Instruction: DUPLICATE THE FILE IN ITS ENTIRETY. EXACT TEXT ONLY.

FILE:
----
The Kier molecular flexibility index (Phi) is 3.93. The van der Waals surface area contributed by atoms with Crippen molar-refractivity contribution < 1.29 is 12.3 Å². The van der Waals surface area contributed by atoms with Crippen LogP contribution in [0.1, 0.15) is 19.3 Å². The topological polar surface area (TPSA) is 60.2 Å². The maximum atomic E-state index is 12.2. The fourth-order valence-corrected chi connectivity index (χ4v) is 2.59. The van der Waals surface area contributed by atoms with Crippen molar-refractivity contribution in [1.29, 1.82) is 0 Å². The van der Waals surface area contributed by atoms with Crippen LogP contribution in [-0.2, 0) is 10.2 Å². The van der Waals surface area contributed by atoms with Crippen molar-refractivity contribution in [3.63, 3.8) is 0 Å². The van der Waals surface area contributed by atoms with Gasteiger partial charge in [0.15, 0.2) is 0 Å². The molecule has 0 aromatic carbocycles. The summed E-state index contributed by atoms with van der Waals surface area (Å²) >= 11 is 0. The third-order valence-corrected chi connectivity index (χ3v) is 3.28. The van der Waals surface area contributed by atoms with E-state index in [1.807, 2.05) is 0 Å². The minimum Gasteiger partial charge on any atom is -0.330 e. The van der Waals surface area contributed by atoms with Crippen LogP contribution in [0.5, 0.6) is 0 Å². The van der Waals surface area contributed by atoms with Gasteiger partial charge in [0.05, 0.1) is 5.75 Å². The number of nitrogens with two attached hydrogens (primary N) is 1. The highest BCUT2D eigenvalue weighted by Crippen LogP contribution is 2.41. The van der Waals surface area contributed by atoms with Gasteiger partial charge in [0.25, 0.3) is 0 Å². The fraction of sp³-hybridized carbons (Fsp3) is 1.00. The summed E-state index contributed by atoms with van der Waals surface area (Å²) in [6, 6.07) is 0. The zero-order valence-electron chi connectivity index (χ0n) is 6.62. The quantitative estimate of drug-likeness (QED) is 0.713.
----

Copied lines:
The Kier molecular flexibility index (Phi) is 3.93. The van der Waals surface area contributed by atoms with Crippen molar-refractivity contribution < 1.29 is 12.3 Å². The van der Waals surface area contributed by atoms with Crippen LogP contribution in [0.1, 0.15) is 19.3 Å². The topological polar surface area (TPSA) is 60.2 Å². The maximum atomic E-state index is 12.2. The fourth-order valence-corrected chi connectivity index (χ4v) is 2.59. The van der Waals surface area contributed by atoms with Crippen molar-refractivity contribution in [1.29, 1.82) is 0 Å². The van der Waals surface area contributed by atoms with Crippen LogP contribution in [-0.2, 0) is 10.2 Å². The van der Waals surface area contributed by atoms with Crippen molar-refractivity contribution in [3.63, 3.8) is 0 Å². The van der Waals surface area contributed by atoms with Gasteiger partial charge in [0.15, 0.2) is 0 Å². The molecule has 0 aromatic carbocycles. The summed E-state index contributed by atoms with van der Waals surface area (Å²) >= 11 is 0. The third-order valence-corrected chi connectivity index (χ3v) is 3.28. The van der Waals surface area contributed by atoms with E-state index in [1.807, 2.05) is 0 Å². The minimum Gasteiger partial charge on any atom is -0.330 e. The van der Waals surface area contributed by atoms with Crippen LogP contribution in [0.5, 0.6) is 0 Å². The van der Waals surface area contributed by atoms with Gasteiger partial charge in [0.05, 0.1) is 5.75 Å². The number of nitrogens with two attached hydrogens (primary N) is 1. The highest BCUT2D eigenvalue weighted by Crippen LogP contribution is 2.41. The van der Waals surface area contributed by atoms with Gasteiger partial charge in [0.25, 0.3) is 0 Å². The fraction of sp³-hybridized carbons (Fsp3) is 1.00. The summed E-state index contributed by atoms with van der Waals surface area (Å²) in [6, 6.07) is 0. The zero-order valence-electron chi connectivity index (χ0n) is 6.62. The quantitative estimate of drug-likeness (QED) is 0.713.